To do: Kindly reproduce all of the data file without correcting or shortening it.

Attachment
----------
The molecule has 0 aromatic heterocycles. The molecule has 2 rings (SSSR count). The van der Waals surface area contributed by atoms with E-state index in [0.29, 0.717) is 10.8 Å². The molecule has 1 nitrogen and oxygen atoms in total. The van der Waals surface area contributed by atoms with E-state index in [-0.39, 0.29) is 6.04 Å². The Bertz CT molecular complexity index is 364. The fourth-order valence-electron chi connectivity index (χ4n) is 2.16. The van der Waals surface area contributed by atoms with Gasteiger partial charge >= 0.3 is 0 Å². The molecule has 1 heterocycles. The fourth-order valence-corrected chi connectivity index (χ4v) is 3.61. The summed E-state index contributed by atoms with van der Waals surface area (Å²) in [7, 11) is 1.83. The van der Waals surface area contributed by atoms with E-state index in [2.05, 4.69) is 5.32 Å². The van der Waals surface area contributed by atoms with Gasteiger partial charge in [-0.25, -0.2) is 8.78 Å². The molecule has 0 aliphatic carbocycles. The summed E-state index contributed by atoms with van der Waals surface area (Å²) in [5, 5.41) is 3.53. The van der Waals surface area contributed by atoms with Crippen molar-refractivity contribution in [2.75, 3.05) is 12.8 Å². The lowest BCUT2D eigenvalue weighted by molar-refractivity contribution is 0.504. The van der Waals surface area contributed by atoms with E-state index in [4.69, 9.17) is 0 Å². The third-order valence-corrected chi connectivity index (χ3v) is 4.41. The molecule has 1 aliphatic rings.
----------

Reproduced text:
The molecule has 0 aromatic heterocycles. The molecule has 2 rings (SSSR count). The van der Waals surface area contributed by atoms with E-state index in [0.29, 0.717) is 10.8 Å². The molecule has 1 nitrogen and oxygen atoms in total. The van der Waals surface area contributed by atoms with E-state index in [-0.39, 0.29) is 6.04 Å². The Bertz CT molecular complexity index is 364. The fourth-order valence-electron chi connectivity index (χ4n) is 2.16. The van der Waals surface area contributed by atoms with Gasteiger partial charge >= 0.3 is 0 Å². The molecule has 1 heterocycles. The fourth-order valence-corrected chi connectivity index (χ4v) is 3.61. The summed E-state index contributed by atoms with van der Waals surface area (Å²) in [7, 11) is 1.83. The van der Waals surface area contributed by atoms with E-state index in [2.05, 4.69) is 5.32 Å². The van der Waals surface area contributed by atoms with Gasteiger partial charge in [-0.25, -0.2) is 8.78 Å². The molecule has 0 aliphatic carbocycles. The summed E-state index contributed by atoms with van der Waals surface area (Å²) in [5, 5.41) is 3.53. The van der Waals surface area contributed by atoms with Crippen molar-refractivity contribution in [2.75, 3.05) is 12.8 Å². The lowest BCUT2D eigenvalue weighted by molar-refractivity contribution is 0.504. The van der Waals surface area contributed by atoms with E-state index in [4.69, 9.17) is 0 Å². The third-order valence-corrected chi connectivity index (χ3v) is 4.41. The molecule has 1 aliphatic rings.